Thursday, May 21, 2009

Mechanism of fascism in the USA. Incarceration NRA.

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In many states the National Rifle Association strongly lobbied for lengthy mandatory-minimum sentences. See "Truth in Sentencing". NRA is today's paramilitary Brownshirts and Hitler Youth promoting vast concentration camps mostly for nonviolent "undesirables."Talk show hosts like Rush Limbaugh and George Noory of Coast to Coast AM repeat the NRA's "tough on crime" and "law and ORDER," stormtrooper door-buster, SWAT slogans.

George Noory needs to acknowledge and apologize for his part in promoting the lock-em-up, gun fanatics and their racist support of mandatory-minimum sentencing for many non-violent crimes such as cannabis possession (!) or growing.

Today (like the Nazis and their militia partners, the SA Brownshirts) the problem is the Republicans and the Ku Klux Klan remnants that form today's far-right-wing militias. It is the "Southern Strategy" of politics and labor camps on a grand scale. Gitmo writ large.

Click here for larger chart, and info on the sources.

The New York Times says it is the length of sentences that causes the huge U.S. inmate count that dwarfs other nations.

New York Times: American Exception. Inmate Count in US Dwarfs Other Nations'. Apr 22, 2008. Page 1, Section A, Front Page. Archived here too.

From the New York Times article (emphasis added):
Still, it is the length of sentences that truly distinguishes American prison policy. Indeed, the mere number of sentences imposed here would not place the United States at the top of the incarceration lists. If lists were compiled based on annual admissions to prison per capita, several European countries would outpace the United States. But American prison stays are much longer, so the total incarceration rate is higher. ... "Rises and falls in Canada's crime rate have closely paralleled America's for 40 years," Mr. Tonry wrote last year. "But its imprisonment rate has remained stable."

*Mandatory-Minimum Drug Sentences. U.S. CHARTS. Non-violent possession only. Drug War concentration camps for "undesirables." Sentences that usually do not allow parole until at least around 80% of the sentence served. Federal laws, and most states, have mandatory minimums.

The majority of the 2.3 million U.S. prisoners are incarcerated due to the drug war.

See also: Inside the Iranian Crackdown. Parallels to U.S., DEA, NRA.

Some history:

*November 1997. DRCNet Legislative Alert -- Oppose Mandatory Minimums (11/20/97). Drug Reform Coordination Network -- Rapid-Response-Team. "When the provision was being debated three years ago, the National Rifle Association ran ads featuring actor Charlton Heston, claiming the bill would 'let 10,000 drug dealers out of prison.' "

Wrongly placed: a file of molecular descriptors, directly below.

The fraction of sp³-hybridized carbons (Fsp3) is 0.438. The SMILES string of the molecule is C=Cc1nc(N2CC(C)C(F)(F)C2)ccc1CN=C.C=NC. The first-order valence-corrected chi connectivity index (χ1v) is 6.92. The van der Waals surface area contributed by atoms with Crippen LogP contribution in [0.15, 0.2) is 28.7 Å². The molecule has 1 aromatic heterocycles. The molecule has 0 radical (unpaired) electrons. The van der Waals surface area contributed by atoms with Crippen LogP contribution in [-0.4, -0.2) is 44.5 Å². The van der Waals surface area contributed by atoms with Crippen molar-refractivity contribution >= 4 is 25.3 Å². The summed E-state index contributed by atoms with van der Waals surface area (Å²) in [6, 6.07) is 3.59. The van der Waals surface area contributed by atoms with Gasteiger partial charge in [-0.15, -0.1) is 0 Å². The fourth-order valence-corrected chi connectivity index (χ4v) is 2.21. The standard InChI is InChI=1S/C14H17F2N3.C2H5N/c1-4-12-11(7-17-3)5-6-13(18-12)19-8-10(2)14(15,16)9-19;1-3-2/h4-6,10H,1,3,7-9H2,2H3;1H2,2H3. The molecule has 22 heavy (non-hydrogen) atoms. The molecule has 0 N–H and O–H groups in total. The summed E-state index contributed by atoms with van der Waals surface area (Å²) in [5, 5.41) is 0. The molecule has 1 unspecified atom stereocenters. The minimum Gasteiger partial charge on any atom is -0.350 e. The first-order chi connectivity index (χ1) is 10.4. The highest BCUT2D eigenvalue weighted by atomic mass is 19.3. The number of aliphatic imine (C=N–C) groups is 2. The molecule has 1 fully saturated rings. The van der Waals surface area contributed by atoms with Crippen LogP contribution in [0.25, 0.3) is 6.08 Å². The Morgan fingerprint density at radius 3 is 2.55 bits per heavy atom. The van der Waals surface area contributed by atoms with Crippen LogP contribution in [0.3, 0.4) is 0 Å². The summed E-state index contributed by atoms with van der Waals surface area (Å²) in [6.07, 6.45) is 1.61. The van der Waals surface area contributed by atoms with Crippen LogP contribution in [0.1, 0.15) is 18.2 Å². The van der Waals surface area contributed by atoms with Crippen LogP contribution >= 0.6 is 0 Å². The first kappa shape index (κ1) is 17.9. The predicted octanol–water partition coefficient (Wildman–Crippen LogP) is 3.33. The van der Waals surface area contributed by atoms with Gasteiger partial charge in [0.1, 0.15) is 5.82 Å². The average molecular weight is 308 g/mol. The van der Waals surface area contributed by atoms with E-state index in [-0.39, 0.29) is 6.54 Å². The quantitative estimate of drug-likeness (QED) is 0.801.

*August 1994. DRCNet. The Activist Guide. NRA and Charlton Heston Criticize Safety Valve. "In a highly dishonest advertisement by the National Rifle Association on CNN last Tuesday, actor Charlton Heston criticized the Crime Bill, claiming that it would let 10,000 drug dealers back out on the streets. ... The U.S. Sentencing Commission has calculated that only 1,600 prisoners will be released under the retroactive safety valve clause. Only first time, low level, non-violent offenders who have cooperated fully with federal authorities will be eligible."

*March 1999. NRA officer brags about drug mandatory minimum sentences, and 3 Strikes for drugs. California NRA (National Rifle Association). Author of the article: "Ralph Weller is an NRA, CRPA Member, an officer in a San Diego NRA Member's Council and a gun rights activist in Southern California. He is also the web master of and manages other pro-gun organization websites." The author is an NRA officer. The article was posted on an NRA website in March 1999. Weller's article starts a few paragraphs into the messages archived below. and

*March 1997 "In These Times" article called "The NRA strikes back." From the In These Times article: "...the NRA was 'instrumental' in passing truth-in-sentencing measures which lengthened average prison sentences." Article is a few paragraphs into the messages at the first 2 links below): and - last article.

Mandatory minimum sentencing is also called indeterminate sentencing. Previous to its massive implementation, judges and parole boards had more say due to what existed more before: determinate sentencing.